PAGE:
For starting fires in our campsite, I use dryer lint and wax for tender (see How to make your own campfire starters) which is a quick and easy way to get a campfire going. Anytime I venture out from the campsite, however, I carry a number of emergency items in a small daypack, including a fire starter kit.
An emergency fire starting kit needs to be small and lightweight, otherwise you are likely to leave it behind. It also needs to be ultra-reliable, since in the extremely unlikely situation that you would ever need to use it, you will probably be cold, possibly wet, perhaps injured, and probably not in your best state-of-mind.
My emergency fire starting kit consists of cotton balls smeared with a thin coating of petroleum jelly, that I store in a small Nalgene® bottle, and a magnesium sparking tool from Swedish FireSteel®. I have found that this type of setup to be virtually “Murphy proof” and extremely reliable under all kinds of different conditions. Particularly when your hands are cold and numb, the Swedish FireSteel is a lot easier to use than trying to strike a match and the petroleum-smeared cotton balls burn hot enough, and long enough, to ignite even damp kindling.
CampingBlogger.Net on using a Swedish FireSteel and cotton balls to start a fire from Roy Scribner on Vimeo.
John – this is the first time I’ve owned a sparking device, but I think I’m sold, just from ease-of-use with cold fingers. Of course, you have to have good tender – supposedly you can light small twigs directly with these, but I think that would be difficult.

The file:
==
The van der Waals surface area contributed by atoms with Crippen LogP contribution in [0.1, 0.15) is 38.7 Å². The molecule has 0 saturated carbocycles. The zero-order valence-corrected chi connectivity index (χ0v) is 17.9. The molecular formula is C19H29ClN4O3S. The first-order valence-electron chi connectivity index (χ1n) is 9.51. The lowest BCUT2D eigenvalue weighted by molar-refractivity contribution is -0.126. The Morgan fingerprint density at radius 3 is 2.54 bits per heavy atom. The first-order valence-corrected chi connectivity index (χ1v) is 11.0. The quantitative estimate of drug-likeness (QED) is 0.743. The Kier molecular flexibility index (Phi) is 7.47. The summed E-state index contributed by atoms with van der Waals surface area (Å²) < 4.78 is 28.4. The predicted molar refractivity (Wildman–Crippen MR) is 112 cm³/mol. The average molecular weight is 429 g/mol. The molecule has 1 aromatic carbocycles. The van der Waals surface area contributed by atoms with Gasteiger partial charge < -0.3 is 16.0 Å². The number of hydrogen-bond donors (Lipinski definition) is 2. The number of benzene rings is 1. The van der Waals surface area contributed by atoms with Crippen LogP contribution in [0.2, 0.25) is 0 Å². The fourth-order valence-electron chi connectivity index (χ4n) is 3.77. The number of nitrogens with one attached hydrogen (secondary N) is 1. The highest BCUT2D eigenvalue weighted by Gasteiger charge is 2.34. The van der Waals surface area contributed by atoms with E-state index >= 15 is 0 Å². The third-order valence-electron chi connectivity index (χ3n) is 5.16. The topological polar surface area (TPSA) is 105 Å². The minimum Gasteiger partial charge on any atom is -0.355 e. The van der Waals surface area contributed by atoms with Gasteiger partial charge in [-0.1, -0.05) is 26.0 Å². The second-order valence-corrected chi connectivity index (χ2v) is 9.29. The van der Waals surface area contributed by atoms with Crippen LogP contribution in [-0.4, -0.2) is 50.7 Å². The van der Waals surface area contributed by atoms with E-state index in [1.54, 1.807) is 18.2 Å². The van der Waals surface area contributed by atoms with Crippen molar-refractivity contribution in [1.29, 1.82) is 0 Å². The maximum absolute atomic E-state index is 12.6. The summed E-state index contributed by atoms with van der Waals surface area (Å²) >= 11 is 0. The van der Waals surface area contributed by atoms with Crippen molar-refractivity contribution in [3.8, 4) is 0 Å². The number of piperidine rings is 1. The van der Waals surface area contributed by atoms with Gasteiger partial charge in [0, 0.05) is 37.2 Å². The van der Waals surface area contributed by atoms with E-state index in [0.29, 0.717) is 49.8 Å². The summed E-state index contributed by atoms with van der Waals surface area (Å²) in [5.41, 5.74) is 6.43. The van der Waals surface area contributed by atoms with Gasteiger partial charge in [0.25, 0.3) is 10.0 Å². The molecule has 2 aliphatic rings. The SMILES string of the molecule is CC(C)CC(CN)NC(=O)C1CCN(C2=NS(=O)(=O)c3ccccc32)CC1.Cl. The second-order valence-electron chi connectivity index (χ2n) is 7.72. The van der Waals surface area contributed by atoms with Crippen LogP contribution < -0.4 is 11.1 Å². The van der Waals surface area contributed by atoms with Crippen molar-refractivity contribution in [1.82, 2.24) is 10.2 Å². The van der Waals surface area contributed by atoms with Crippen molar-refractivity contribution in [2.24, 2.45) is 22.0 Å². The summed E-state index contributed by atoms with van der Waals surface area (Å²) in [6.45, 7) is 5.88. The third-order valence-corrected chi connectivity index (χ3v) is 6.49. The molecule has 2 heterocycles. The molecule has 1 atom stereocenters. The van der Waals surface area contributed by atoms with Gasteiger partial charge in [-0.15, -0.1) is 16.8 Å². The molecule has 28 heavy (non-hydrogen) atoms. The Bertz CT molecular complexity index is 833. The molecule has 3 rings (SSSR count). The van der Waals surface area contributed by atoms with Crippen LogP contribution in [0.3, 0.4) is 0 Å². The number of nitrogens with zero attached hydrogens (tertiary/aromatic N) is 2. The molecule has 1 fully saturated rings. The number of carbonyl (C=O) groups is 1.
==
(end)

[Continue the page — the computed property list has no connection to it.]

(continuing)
Karen – I think you’ll have better luck using an egg carton and then cutting-out each individual “egg” if you need to make them smaller. The egg carton burns well and gets everything else going.
VE – a blowtorch, yes I think I saw the Survivorman using one of those 🙂
That’s interesting. I prefer to always bring a blow torch, of course…
VE’s last blog post..Ghosts
I’ve heard cotton balls and petroleum jelly work really well. I’ll be camping next weekend and I think I’ll give it a try. I tried to make my own firestarters with the lint and wax, but I think I used too much wax. They were difficult to get lit. I put the lint in a pie plate and poured wax on it, then cut them into little cubes. Maybe I’ll try it again with much less wax. Of course, if the cotton balls work well, that’s even less work :). Thanks for sharing Ray.
See you ’round the campfire,
Very timely post for me Roy. I’m in the process of updating everything I take with me on hikes, and right now fire-wise, I just have some waterproof matches.
John Soares’s last blog post..July Hike of the Month: Seven Lakes Basin in the Trinity Divide Mountains